Favorite Food you’ve had in the Magruder Dining Hall: Either Mac and Cheese or Grilled cheese!

Which actor would play you in the movie about your life?  Sarah Hyland

What is your spirit animal? Polar bears! I absolutely love them and think they are such amazing animals

Favorite get to know you question: If you could spend the rest of your life only eating one food, what would it be?

Ideal Vacation Spot: Paris

Dream Job: Any job that would pay for me to travel all over the world.

Fun Fact about me: I was once an extra in a movie.

Something you want to say about this summer: I am super excited to be spending the whole summer in such a wonderful place on the coast

Sunday, June 26, 2016

This Week at Magruder 6/19-25

This week and our summer opened with a sunshiny day, which is what you hope for. When the cars pull in to drop off excited campers, you want the sun to beam down on you and them as you greet each other. You don't want to have to cover your head or feel your sleeves begin to drench in the rain. We will, of course, make due in the rain and still manage to have a good time. After all, it's camp. But, the sunshine is a beacon of something, an encouragement to be warm and welcoming.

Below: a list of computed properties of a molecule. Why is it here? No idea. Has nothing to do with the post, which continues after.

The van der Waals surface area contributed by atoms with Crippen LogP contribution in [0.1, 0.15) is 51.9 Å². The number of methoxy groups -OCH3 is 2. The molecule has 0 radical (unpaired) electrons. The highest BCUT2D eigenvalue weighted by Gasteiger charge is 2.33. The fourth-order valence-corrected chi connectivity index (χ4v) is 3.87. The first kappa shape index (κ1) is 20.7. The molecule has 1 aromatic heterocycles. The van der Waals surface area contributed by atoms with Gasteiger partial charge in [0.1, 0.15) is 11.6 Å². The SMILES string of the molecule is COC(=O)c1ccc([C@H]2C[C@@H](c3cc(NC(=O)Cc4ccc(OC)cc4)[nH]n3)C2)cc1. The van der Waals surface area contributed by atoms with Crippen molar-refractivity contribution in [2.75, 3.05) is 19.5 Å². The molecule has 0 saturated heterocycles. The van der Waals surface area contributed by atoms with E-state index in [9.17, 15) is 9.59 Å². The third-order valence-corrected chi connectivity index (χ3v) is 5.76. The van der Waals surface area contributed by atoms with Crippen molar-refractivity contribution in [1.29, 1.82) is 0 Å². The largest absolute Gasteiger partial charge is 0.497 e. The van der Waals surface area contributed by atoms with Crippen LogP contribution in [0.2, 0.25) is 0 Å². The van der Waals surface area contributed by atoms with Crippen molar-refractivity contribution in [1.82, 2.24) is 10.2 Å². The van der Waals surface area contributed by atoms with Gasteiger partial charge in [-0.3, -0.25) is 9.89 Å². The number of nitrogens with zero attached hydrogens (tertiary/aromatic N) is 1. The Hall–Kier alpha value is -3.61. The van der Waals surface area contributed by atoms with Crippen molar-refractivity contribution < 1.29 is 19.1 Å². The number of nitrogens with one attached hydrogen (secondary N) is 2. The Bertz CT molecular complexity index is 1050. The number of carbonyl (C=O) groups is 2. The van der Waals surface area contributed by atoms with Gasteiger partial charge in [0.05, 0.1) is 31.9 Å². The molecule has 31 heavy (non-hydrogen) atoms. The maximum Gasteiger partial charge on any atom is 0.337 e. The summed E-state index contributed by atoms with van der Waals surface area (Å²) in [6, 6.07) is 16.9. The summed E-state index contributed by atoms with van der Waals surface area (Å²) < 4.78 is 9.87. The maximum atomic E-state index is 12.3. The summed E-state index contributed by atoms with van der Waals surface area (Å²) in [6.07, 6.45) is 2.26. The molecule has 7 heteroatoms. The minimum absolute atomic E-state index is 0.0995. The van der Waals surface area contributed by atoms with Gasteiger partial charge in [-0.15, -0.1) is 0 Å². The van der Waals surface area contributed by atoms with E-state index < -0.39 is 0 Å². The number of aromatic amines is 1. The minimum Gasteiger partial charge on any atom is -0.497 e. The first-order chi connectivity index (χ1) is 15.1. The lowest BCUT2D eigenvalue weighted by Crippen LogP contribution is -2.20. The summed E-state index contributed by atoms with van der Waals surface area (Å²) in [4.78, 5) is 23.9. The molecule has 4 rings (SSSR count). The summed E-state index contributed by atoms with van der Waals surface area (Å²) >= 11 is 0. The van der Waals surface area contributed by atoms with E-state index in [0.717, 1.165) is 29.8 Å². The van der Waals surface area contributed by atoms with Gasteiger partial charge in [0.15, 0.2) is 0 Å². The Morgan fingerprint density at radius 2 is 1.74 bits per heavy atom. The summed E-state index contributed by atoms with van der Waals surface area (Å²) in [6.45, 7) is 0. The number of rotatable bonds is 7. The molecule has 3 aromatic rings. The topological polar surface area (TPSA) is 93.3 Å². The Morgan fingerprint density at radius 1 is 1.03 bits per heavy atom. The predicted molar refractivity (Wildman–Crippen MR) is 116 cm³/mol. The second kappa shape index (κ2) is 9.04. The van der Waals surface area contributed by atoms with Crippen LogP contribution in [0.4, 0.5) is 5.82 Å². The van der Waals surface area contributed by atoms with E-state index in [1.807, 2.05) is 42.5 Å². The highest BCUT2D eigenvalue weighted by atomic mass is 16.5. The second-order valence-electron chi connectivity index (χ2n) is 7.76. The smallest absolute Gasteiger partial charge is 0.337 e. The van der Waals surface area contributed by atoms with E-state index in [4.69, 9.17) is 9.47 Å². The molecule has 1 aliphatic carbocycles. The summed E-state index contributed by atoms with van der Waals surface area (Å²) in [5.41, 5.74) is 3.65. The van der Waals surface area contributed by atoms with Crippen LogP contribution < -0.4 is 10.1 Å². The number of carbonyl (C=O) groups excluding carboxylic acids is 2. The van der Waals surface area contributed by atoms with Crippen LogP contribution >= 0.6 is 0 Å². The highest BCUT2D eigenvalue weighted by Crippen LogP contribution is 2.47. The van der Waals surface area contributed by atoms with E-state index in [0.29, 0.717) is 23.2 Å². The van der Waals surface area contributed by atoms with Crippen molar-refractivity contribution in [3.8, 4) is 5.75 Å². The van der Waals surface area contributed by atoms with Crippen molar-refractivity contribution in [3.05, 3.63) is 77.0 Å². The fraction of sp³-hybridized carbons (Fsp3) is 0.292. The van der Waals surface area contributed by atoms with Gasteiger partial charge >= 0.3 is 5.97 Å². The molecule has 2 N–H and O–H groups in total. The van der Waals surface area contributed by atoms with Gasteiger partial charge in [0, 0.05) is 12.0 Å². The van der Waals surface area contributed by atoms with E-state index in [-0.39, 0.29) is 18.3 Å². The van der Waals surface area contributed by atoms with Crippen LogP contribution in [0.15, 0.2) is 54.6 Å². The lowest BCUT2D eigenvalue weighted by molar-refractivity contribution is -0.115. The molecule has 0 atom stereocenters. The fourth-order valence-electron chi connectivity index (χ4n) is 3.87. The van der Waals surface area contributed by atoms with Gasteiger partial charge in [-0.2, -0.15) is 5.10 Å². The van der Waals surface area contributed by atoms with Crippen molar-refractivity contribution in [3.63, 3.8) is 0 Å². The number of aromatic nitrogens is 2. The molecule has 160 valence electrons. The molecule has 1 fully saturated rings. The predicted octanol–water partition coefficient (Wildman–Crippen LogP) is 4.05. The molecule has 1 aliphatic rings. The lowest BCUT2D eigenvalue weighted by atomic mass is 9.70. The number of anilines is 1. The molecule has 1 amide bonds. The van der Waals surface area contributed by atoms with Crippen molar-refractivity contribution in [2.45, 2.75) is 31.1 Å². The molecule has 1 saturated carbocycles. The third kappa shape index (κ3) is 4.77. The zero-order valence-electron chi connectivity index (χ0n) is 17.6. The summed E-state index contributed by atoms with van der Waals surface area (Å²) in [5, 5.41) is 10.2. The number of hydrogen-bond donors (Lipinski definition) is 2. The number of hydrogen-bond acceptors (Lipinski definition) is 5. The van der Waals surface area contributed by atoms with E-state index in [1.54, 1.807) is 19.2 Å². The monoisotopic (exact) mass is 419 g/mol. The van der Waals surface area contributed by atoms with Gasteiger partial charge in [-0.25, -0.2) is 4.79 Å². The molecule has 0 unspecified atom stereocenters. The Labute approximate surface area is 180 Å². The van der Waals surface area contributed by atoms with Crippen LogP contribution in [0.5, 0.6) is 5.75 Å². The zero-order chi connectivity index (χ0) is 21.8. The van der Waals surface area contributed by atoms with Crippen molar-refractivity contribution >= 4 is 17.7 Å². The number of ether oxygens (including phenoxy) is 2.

Our first Program Week included Elementary I, Middle School I, and MADD (Music, Art, Drama, and Dance) Camp. It is a joy to see familiar faces return, a year older. It is an equal joy to welcome new faces, knowing they will become familiar in a matter of 5 days. It is a whirlwind how things can change from the start of one week to the end. The first camper pulled in, then another, then another. The check-in line grew, shrunk, grew again, slowed until each camper was checked in.

There are these inevitable moments of satisfaction while a camp week goes on before your eyes. No week goes completely smoothly. Outside us, there are things happening we don't understand, things that hurt to know, things we don't exactly know how to respond. It is great comfort to walk next to the field as children and youth play games, getting to just be kids. That there are teenage, young adult, and older out there also tapping into their childlike qualities. It is a comfort to see that that play is
fostering something. That playing silly games with hula hoops, potato sacks, and tug-of-war rope might be building something that could eventually smooth out the bumps, something to redeem the things we don't understand.